Collapse, Crash, or Crime: Who's Missing?

Time is short. Search and rescue within the first minutes demands fast analysis, answers, and action.

AT 10:18 a.m., the rumble and roar of a Tuesday morning earthquake has just collapsed a 10-story downtown building housing offices for more than 600 people. You jump when the silence is shattered by the dispatcher toning out a report of a missing 4-year-old child, last seen playing in her backyard. An ELT signal is picked up from an aircraft last tracked on radar 25 miles out from the airport over mountainous terrain.

These are examples of the need to trigger search and rescue activities. Statistics show that the longer it takes to initiate a response, the "colder" the track becomes for making a successful rescue. Such scenes will evoke a multi-agency response, for which your department will be arriving first. What actions must first be taken? What options are available? Who and which agencies must be contacted? What will they need when they arrive? These are but a few questions that need quick and thorough answers.

When a search and rescue (SAR) call is placed, it will be for people, crafts (air or water), or in response to a disaster. Any of these can occur in areas defined as urban, rural, or wilderness. Then there are the specialties to train for: cliff/cave, man-tracking, air-scent or trailing dogs, water, body/evidence search, electronic (ELT/EPIRB), or remote area medical/evacuation.

Each one of these events requires different skills and modes of response, so it is imperative to identify the initial information as accurately and as quickly as possible. This ensures the right calls are made and the correct initial actions are taken.

For example, a missing-child call most likely will be taken first by a police officer. The officer must assess the situation and either perform or oversee critical tasks to collect the necessary information for a proper search to be done. A reported downed aircraft will first involve the rescue squad or, in some states, the state police, and contact with the Civil Air Patrol and others (if non-military). A collapsed building in an urban environment probably will go to the fire department first. But make no mistake that all of these events will soon involve multi-agency response, so the establishment of the incident command structure and activating the emergency response plan are necessary.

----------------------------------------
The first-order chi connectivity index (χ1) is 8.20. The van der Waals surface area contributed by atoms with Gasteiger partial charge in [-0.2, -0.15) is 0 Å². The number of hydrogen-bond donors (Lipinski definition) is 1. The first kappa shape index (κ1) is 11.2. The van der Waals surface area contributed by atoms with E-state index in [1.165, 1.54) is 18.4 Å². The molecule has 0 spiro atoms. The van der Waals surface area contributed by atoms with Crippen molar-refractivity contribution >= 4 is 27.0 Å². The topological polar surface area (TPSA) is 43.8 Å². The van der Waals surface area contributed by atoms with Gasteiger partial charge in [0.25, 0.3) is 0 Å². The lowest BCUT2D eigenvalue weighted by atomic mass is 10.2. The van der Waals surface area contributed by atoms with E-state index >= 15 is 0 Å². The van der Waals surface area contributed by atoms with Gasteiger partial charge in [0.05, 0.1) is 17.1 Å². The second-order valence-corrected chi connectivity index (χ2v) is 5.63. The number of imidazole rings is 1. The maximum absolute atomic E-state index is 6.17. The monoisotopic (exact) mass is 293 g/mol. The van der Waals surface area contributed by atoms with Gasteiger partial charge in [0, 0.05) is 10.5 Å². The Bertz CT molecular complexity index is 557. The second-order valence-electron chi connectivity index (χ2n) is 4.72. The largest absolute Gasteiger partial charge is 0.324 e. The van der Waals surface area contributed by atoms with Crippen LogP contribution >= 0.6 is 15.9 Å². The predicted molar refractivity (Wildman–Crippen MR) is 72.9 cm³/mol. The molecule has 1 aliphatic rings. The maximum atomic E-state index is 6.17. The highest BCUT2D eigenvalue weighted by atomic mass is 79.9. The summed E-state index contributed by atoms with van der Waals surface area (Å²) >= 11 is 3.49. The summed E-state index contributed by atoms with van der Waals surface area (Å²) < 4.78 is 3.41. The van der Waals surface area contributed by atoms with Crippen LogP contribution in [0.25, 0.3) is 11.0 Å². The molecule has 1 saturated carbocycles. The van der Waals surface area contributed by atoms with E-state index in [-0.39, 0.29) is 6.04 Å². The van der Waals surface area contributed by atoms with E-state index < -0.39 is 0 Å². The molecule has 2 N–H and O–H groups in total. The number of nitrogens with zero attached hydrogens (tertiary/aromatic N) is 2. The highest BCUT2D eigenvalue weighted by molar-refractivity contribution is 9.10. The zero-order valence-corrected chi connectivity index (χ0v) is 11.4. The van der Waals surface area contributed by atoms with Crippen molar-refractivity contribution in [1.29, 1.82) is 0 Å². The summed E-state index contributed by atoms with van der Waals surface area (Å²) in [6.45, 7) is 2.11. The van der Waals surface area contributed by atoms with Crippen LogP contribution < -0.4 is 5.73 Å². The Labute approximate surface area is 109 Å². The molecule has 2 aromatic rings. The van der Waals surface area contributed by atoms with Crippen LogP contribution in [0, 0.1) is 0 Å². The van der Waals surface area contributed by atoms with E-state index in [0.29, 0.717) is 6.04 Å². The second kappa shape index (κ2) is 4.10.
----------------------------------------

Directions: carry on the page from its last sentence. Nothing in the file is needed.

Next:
There are specialty-trained search and rescue teams available throughout the United States. In the event of a general search and rescue emergency or an urban disaster, first responders should contact their state's emergency management department; it can help coordinate much of the call-ins required for assistance.

Urban Disaster Responses
Certainly one of the most devastating events that can happen to a first responder is an urban disaster.

Until such resources can mobilize and arrive, what do you, as the first responder, do? Search and rescue in an urban disaster is one of the most dangerous types of emergency response activities to perform. It can expose local first responders to many hazards for which they have little training and virtually no previous experience. These hazards include hazardous materials; cave-ins; damaged infrastructures; falling material; fire/explosion; confined spaces; site security and crowd safety (including media); electrical, gas, and water utilities; and numerous others.